India warns against dilution of rich nations GHG emission commitment

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New Delhi, Dec 12 (UNI) Pointing out that green house gases emissions of developed countries had increased since 2000, India today told the UN climate summit at Bali that there should be no dilution of time bound commitments on emmission reductions by these countries.

''We are concerned at attempts to create a new framework which may result in dilution of such commitments. Any such dilution would have disastrous and irreversible consequences for future generations,'' head of the Indian delegation to the talks Kapil Sibal said addressing the conference.

He said with a single exception, no developed state had given any indication of the range by which they would reduce their emissions in the second commitment period under the Kyoto Protocol.

The 190-nation climate change talks start two years of negotiations to agree to a new treaty to succeed Kyoto and involve all nations in a fight against global warming from 2013.

The developing countries want rich countries to do more, before they agree and developed nations want the developing world, particularly India and China, to commit themselves to emission reduction from which they were exempted under the existing Kyoto Protocol.

Underlining that 600 million people in India did not have access to electricity, Mr Sibal said his country had no choice but to rapidly expand energy use to realise its development goals.

The Minister said the per capita emission of CO2 in India was among the lowest in the world, but despite that, the country was taking measures that inherently promote sustainable development.

''This includes a National Environment Policy, an Energy Conservation Act and a new Electricity Act that mandates the procurement of electricity from renewables. And now, we have the fourth largest wind power capacity in the world,'' he said.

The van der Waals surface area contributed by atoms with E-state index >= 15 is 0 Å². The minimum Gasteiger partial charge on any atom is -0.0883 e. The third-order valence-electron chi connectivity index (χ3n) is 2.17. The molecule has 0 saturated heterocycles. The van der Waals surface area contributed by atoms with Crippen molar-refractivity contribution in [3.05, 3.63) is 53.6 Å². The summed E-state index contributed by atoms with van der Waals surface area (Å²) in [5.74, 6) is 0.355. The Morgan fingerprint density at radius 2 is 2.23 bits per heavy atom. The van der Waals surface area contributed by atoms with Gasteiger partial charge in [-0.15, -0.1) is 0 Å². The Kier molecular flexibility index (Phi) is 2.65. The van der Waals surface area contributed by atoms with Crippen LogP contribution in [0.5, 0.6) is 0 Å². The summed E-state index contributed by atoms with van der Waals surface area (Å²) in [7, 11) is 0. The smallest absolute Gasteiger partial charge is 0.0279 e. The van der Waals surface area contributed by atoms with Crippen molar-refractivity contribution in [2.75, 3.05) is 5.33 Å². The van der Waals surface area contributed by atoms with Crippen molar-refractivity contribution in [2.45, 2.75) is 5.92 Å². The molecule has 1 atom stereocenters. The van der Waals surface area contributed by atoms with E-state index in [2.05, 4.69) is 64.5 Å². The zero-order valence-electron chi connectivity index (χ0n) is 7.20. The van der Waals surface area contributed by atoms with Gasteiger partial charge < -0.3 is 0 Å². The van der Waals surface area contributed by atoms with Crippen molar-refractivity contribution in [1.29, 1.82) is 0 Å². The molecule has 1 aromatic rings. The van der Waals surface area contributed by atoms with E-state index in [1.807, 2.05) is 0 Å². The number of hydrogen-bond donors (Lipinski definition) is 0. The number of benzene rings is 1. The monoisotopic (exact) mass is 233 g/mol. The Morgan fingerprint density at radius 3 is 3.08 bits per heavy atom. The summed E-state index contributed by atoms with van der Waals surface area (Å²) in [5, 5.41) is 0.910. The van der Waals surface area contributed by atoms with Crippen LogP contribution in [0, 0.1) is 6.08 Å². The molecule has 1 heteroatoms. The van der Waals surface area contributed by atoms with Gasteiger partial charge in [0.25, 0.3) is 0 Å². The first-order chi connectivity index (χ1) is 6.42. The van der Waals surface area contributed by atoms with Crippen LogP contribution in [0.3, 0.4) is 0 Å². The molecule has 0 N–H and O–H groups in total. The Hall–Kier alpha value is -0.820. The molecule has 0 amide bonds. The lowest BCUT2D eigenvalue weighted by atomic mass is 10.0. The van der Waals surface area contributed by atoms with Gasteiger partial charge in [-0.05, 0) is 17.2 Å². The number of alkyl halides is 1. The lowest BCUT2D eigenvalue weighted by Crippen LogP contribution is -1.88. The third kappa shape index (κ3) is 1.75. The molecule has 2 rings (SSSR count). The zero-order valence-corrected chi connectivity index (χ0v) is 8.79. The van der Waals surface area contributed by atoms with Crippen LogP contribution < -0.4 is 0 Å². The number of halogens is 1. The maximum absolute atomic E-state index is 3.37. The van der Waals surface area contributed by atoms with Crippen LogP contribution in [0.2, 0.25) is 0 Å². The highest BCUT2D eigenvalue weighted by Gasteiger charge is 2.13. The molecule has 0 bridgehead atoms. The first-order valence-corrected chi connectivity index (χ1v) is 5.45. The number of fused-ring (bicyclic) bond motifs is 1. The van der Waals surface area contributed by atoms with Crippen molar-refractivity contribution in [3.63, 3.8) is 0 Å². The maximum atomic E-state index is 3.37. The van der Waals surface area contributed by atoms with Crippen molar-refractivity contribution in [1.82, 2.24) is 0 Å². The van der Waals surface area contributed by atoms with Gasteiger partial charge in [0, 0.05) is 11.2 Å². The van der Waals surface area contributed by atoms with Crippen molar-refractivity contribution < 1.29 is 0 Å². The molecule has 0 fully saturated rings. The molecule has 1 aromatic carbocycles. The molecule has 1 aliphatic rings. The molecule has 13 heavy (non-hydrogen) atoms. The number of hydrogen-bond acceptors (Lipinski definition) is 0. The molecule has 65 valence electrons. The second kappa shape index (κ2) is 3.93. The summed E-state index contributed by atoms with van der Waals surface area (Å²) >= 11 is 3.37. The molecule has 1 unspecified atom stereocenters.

Stressing that technology was a key enabler in the efforts to tackle climate change, Mr Sibal called for international efforts for transferring cost effective advanced clean technolgies to developing countries most of whom rely on fossil fuels for their power needs.

''The IPR regime must balance rewards for innovators with common good of humankind, and standards and norms must reflect the development levels of where they are being deployed,'' he said.

Mr Sibal reiterated Prime Minister Manmohan Singh's promise at the G8 Summit in Heiligendamm that India's per capita Greenhouse Gas Emissions would at no stage exceed the per capita GHG emissions of the developed world even as it pursued its economic development.

Finally he said, ''Bali needs to send out strong messages.

Without doubt the most important one should be that the negotiations under the Kyoto Protocol for quantified, time bound and substantial GHG emissions by develped nations post 2012 will be completed by 2009.'' Minister of State for Environment and Forests Namo Narain Meena also said 'It is upto the developed world to assist developing countries, including India. We are not ripe enough to make any binding commitments. We are a developing country.'' UNI NAZ BDP AS2013

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